Beyond the fact that it looks good, mulch has very practical purposes. Mulch helps reduce weeds up to 85%. It conserves water and lends itself to erosion control. And it assists with adding nutrients to the soil as it decomposes.
It works to maintain soil temperature for optimal plant growth. Mulch can even help some plants grow faster. Therefore, it’s great to know when to mulch! There are so many benefits. LMC recommends mulching your commercial landscape in both the Fall and the Spring to optimize the benefits for your landscaping. Mulching benefits fall and winter gardens by protecting roots, preventing weeds, and nourishing the soil biome.
Perennial plants, unlike annuals, come back year after year—or they can, with the right treatment. Fall is the perfect time to give your perennials a little TLC, by adding a layer of mulch around stalks and roots. When exposed to cooler temperatures, roots that lie in the top few inches of soil can get easily stressed and frostbitten. Mulch made of finer particles like leaf compost or pine straw provide the ideal protection. These finer organic mulches normally break down more easily than coarse wood chip or bark mulches, providing essential nutrients for plants during the winter months.
As the organic matter in mulch breaks down it releases minerals and nitrogen, which enriches the soil throughout the fall and winter, and leads to healthier shoots and blooms in spring. Fall mulching also gives soil-improving earthworms and microbes added warmth and good food for the winter. In short, when you apply a layer of mulch to your bed, you’re nourishing your garden’s entire ecosystem.
One of the most detrimental effects of wintertime wind, rain, and snow is soil erosion. Mulching prevents soil erosion by forming a barrier between the topsoil and the elements. Add 2-3 inches of mulch around flower and vegetable beds as well as shrubs and trees for maximum protection.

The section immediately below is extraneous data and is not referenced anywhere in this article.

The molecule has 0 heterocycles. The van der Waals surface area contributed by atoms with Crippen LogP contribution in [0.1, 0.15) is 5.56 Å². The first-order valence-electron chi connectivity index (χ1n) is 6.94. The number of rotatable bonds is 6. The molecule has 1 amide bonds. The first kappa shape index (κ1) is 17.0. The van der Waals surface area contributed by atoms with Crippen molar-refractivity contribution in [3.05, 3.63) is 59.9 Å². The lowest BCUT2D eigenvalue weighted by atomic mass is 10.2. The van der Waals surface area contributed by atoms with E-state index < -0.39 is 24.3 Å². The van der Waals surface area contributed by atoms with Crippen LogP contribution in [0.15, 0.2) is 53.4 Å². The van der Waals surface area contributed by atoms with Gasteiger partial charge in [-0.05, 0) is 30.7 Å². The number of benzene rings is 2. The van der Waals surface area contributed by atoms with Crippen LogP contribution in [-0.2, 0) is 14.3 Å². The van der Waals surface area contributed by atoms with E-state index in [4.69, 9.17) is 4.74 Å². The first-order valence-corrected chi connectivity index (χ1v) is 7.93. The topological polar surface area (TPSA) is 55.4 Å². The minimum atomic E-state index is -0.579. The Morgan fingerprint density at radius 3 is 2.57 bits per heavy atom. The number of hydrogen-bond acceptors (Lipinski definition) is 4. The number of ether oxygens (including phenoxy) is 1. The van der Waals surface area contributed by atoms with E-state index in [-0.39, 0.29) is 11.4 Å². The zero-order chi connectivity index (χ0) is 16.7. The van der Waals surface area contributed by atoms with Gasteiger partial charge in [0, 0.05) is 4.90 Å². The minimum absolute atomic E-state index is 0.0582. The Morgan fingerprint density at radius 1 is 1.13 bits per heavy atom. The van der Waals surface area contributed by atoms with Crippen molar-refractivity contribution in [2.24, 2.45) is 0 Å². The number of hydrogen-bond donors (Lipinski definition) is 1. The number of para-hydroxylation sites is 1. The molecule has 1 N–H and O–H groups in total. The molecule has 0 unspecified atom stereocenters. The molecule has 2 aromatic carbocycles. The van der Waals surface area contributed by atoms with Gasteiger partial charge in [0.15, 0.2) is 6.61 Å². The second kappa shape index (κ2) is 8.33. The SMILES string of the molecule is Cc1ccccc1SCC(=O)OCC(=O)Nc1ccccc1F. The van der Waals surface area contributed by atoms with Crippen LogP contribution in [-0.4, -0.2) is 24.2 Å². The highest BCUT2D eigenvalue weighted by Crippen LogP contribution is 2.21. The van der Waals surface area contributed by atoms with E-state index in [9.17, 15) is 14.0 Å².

Evergreens have a reputation for hardiness and beauty that persists all winter long. But don’t take your evergreens for granted. They can get dry and brown in the winter without proper care. To prevent browning, mulch the soil surface starting at the root flare (where the tree roots branch away from the trunk). The mulch ring should be about three or four inches deep and extend toward the edge of the tree branches. Remember to not pile mulch around trees! Very important, too much mulch can starve the roots of much needed oxygen. These “mulch volcano’s” as the industry calls it can “suffocate” a tree’s root system from getting adequate oxygen. A tree cannot survive long term without oxygen. This is often overlooked. This type of stress on a tree is a form of chronic stress and can lead to mortality if not caught in the early stages. Insect and disease issues are always secondary stressors which can severely damage or kill your tree or shrub if not tended to.
Mulch is one of the best landscape substances for growing healthy plants and conserving water. The best mulch for your yard is one created from organic sources and could include straw, bark, pine needles, leaves, and compost. They can benefit your commercial landscape by aiding in root development, preventing erosion, suppressing weeds, moderating soil temperature, and adding nutrients as they break down slowly. Mulching also helps conserve water by reducing water lost through evaporation. Mulch is a critical part of a well-maintained commercial landscape. LMC recommends mulching a property twice a year. If you have any questions about the benefits, timing, frequency, or type of mulch for your commercial property, give us a call. We are always here to discuss best practices in landscape maintenance.